Giancarlo Stanton has not reached expectations so far as a Yankee. Injuries really have set back Stanton and hindered his play throughout his tenure with the Yanks. I know many Yankees fans have become restless when it comes too Stanton, however, I still love the guy. Stanton can do no wrong to me, even after drilling Tanaka in the head with a piss missile off his bat this past weekend. I don’t know how Tanaka is alive let alone how he was smiling later that day in the hospital.Of course when Stanton is healthy, he takes it into his own hands to pass his injury bug on to his teammates.
Brian Cashman is the longest-tenured GM in baseball. After starting as an intern in 1986 and being promoted to assistant GM in 1992, Cashman was named the General Manager prior to the 1998 season. He was reluctant to take the job, as he knew that George Steinbrenner had a history of firing people in power positions any given moment. Luckily for Cashman, the Yankees went on to win the World Series in his first three seasons at the helm.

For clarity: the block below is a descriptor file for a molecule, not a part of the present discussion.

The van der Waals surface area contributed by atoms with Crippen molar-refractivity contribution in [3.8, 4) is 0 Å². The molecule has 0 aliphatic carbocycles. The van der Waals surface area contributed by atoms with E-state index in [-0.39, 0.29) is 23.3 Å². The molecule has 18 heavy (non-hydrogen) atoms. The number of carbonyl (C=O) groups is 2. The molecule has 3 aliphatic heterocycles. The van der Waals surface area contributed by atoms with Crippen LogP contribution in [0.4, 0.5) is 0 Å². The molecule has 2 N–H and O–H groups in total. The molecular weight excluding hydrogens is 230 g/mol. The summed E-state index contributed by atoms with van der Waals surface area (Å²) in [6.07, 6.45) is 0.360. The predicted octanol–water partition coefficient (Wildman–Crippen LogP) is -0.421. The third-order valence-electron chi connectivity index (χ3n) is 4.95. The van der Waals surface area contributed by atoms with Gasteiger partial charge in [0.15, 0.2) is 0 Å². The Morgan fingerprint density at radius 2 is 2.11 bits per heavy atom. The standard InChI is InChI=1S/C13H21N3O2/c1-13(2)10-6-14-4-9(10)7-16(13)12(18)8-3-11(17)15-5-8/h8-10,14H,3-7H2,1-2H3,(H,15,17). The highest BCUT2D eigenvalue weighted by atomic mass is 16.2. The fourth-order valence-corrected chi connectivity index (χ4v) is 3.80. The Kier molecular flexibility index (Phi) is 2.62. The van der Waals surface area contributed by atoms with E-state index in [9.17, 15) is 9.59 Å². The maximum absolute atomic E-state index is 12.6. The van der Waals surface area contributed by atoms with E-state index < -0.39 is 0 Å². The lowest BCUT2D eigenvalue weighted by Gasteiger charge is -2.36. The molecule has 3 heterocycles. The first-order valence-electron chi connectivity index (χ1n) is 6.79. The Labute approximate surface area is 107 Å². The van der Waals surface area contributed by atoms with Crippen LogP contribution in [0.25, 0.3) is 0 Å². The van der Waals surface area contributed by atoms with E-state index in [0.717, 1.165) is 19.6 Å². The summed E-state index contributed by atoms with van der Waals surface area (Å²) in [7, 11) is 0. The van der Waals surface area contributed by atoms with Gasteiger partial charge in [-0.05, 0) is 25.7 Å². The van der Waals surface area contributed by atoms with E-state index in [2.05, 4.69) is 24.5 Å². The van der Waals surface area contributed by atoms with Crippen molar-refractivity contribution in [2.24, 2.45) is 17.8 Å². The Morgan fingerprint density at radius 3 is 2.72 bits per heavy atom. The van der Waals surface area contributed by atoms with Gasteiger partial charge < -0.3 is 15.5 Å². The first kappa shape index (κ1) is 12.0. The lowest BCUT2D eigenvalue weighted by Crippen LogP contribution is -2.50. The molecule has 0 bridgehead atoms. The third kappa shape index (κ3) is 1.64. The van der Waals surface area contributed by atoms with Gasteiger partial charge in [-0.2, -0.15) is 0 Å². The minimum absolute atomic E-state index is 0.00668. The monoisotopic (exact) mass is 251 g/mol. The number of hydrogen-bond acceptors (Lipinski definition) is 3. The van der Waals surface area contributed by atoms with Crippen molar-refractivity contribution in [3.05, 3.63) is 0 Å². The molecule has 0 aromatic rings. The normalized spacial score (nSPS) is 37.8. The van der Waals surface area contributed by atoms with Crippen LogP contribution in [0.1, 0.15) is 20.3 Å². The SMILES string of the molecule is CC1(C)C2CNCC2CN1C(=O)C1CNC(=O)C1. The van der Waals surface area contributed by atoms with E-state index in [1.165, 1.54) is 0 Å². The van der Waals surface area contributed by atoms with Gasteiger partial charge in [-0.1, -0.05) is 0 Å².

In the twenty seasons since the Yanks’ 2000 World Series victory, Cashman’s teams have experienced multiple phases with varying levels of success. The 2001-07 seasons were littered with playoff disappointment. The free agency splurge ahead of the 2009 season produced a title immediately, but that core failed to win it all again. The 2013-16 teams were a pathetic group of aging veterans that appeared in only one playoff game. And finally, Aaron Judge helped usher in the “Baby Bombers” era with a team that came within one game of the World Series in 2017.
With the season being just 60 games instead of the usual 162, teams won’t get the chance to mail it in if they’re losing a game. This season isn’t a marathon, it’s a sprint.
2. Old Faces in New Places
Among other moves, World Series hero Anthony Rendon switched leagues and signed with the Angels, Gerrit Cole left the Astros for the rival Yankees, and the Red Sox traded former MVP Mookie Betts to the Dodgers.
Boston Red Sox: Will the Rivalry Be Renewed in 2020?